After our recent Educational Series webinar on An ERISA Foundation: Laying the Groundwork for Successful Fiduciary Oversight, Chase Tweel, J.D., LL.M., a Pension Consultants ERISA Analyst responded to the questions the audience asked. There were so many great questions that we’ve broken the Q&A into two sections. Here’s “Part 1” of what he had to say.

Question: From the webinar, I learned that employees’ benefits plan provided by the state, such as a state-funded community college, are exempt from ERISA. But what about the 403(b) plans that are offered as an alternative to the employees, do they have to follow the ERISA standards?

Chase:  That’s a good question, and the short answer is, no. The 403(b) plans that are sponsored by governmental employers are exempt from ERISA’s requirements. Some types of 403(b) plans are subject to ERISA. The determining factor in whether or not ERISA is going to apply to one of these special types of plans, such as a 403(b) plan, hinges on the status of the employer. Two types of employers can sponsor a 403(b) plan, governmental plans and certain private organizations that qualify as 501(c)(3)s, charitable organizations. The charitable organizations that are private and sponsor a 403(b) plan have a choice whether or not they want the plan to be subject to ERISA.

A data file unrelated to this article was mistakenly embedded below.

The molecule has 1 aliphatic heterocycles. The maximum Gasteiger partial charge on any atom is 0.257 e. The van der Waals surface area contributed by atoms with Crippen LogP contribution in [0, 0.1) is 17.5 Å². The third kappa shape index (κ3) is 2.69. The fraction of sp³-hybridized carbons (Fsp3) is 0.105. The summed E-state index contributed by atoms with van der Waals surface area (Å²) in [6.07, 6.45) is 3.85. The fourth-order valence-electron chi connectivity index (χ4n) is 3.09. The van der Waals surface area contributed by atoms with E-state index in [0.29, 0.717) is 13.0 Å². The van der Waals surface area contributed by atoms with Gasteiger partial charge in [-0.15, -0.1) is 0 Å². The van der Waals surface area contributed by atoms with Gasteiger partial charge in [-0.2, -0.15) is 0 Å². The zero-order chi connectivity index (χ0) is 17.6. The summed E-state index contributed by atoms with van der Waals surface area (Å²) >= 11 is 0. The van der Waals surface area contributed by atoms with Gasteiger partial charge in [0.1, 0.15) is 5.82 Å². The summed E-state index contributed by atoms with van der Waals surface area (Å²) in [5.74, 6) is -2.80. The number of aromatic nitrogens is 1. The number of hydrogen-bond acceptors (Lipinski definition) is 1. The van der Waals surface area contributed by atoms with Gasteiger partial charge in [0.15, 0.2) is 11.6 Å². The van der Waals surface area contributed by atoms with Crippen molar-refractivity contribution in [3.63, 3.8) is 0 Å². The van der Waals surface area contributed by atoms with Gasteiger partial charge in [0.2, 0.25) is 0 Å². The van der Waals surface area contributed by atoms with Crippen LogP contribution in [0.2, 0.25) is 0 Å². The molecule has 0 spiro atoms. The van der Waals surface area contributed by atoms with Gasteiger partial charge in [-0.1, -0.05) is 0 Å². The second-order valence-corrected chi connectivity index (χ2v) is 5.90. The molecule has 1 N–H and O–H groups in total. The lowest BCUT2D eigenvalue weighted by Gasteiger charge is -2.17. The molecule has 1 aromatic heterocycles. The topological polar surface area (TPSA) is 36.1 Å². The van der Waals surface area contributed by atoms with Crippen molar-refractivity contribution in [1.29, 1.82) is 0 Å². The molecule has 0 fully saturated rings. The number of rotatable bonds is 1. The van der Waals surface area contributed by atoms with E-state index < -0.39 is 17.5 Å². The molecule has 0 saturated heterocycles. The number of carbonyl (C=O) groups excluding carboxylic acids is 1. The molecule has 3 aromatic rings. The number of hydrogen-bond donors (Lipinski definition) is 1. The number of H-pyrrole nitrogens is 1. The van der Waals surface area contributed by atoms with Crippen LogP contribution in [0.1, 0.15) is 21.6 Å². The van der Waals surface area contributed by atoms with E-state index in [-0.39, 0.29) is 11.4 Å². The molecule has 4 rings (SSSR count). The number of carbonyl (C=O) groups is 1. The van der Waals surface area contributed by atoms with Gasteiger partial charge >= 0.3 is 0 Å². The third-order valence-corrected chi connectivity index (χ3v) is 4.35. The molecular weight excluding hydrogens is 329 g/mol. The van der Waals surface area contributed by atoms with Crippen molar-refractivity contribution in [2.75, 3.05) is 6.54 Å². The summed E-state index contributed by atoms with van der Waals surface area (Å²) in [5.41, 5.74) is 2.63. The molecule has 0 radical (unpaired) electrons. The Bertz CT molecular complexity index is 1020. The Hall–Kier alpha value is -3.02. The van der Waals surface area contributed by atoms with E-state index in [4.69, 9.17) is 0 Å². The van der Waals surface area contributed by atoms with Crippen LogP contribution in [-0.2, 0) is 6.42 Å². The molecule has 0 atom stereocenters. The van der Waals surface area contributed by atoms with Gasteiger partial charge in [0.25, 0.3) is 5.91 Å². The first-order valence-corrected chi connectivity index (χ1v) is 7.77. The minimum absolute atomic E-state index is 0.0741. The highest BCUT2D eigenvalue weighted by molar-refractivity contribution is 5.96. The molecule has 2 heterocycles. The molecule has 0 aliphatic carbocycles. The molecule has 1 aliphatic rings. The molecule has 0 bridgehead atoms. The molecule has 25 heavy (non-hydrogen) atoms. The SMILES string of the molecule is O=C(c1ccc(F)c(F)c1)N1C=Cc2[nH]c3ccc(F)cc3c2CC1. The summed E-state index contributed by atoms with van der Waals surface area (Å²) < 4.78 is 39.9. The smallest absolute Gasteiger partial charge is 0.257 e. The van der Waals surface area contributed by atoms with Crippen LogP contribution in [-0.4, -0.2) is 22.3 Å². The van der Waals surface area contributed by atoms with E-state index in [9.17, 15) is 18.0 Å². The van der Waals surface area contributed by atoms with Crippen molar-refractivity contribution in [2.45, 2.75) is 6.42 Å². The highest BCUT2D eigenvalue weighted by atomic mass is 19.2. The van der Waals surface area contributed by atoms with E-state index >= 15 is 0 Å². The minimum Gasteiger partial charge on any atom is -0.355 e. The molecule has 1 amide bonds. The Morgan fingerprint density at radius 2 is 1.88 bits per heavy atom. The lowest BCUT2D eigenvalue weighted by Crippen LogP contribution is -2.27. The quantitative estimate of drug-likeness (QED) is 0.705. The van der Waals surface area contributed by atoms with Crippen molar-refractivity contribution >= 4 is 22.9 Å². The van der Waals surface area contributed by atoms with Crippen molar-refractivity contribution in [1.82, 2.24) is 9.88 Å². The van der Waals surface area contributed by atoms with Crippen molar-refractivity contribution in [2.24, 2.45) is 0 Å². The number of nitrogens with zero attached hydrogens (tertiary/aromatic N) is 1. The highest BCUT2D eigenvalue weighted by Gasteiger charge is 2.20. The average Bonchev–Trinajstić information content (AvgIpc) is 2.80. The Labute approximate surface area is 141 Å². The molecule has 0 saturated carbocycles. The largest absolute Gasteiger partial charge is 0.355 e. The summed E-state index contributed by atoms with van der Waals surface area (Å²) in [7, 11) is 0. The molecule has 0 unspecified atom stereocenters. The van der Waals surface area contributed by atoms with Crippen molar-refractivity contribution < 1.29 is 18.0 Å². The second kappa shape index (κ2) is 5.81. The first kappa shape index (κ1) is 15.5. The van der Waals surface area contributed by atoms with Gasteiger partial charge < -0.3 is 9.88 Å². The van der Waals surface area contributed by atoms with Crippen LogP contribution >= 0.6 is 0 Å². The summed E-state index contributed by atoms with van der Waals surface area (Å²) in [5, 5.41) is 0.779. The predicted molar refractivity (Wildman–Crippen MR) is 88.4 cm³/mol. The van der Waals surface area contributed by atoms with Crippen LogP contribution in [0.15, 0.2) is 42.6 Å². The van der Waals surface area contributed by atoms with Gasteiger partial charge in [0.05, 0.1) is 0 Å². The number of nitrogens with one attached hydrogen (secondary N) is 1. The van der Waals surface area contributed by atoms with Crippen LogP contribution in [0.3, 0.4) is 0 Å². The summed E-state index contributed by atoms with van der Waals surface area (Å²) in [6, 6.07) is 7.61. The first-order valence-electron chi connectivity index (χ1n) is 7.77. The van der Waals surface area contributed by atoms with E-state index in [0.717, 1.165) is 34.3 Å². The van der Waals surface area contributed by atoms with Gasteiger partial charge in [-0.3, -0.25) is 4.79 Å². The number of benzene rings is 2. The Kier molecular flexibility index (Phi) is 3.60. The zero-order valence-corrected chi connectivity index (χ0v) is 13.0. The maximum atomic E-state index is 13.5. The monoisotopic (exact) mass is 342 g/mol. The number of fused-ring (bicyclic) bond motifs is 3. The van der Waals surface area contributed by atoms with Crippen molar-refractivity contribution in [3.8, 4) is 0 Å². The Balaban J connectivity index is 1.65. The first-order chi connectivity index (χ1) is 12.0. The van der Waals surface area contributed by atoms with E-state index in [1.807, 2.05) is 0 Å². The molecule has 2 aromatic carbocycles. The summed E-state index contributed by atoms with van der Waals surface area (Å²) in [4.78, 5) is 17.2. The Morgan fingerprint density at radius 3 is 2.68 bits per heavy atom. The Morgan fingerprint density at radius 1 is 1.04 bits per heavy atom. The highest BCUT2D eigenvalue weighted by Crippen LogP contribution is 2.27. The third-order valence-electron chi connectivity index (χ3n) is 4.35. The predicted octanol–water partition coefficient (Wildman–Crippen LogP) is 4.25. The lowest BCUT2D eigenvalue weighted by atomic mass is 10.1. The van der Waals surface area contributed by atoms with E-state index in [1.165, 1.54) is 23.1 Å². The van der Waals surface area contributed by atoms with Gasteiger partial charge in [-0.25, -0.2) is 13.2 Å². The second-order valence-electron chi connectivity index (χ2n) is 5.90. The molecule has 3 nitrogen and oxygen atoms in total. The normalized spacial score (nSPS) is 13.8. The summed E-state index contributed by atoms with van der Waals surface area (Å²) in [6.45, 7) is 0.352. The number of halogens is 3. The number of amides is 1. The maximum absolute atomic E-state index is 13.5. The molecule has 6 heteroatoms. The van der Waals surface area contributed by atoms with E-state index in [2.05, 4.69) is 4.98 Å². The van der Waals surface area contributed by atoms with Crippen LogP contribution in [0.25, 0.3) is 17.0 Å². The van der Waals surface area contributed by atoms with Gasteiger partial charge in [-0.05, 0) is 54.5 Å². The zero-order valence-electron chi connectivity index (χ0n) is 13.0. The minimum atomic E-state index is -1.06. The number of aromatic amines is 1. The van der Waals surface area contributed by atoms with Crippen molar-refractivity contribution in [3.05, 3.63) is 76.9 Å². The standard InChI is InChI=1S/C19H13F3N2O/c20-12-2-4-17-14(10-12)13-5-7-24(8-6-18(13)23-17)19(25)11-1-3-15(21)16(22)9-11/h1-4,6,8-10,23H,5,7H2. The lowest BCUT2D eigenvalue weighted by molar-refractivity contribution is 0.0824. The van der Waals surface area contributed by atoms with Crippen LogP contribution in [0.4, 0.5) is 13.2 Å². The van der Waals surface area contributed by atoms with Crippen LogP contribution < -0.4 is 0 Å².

There is an ERISA safe harbor under the 403(b) rules that allow charities to exempt their plans from ERISA if they meet a certain set of requirements. If they don’t meet those requirements, then the plan will be subject to ERISA.

Going back to the original question, if it’s clearly determined that the employer is a governmental employer, you don’t even need to look at the ERISA safe harbor for 403(b) plans. All of the plans will be exempt from ERISA by virtue of the employer’s governmental status.

Question: How do I know who to be designated a named fiduciary? What kind of guidance can you provide on that?

Chase: Who should be the named fiduciary is a different question than from who is the named fiduciary. I’ll first address how you know who the named fiduciary is under the plan. The first place to look is the plan document. Most likely in the definitional section or in the plan administration section you’ll see the employer named as the named fiduciary. Now, that’s a pretty broad, not very helpful or specific provision if it’s just the employer name. The next place to look would be at board resolution to see who the employer, as a named fiduciary, has actually delegated specific responsibilities of plan administration.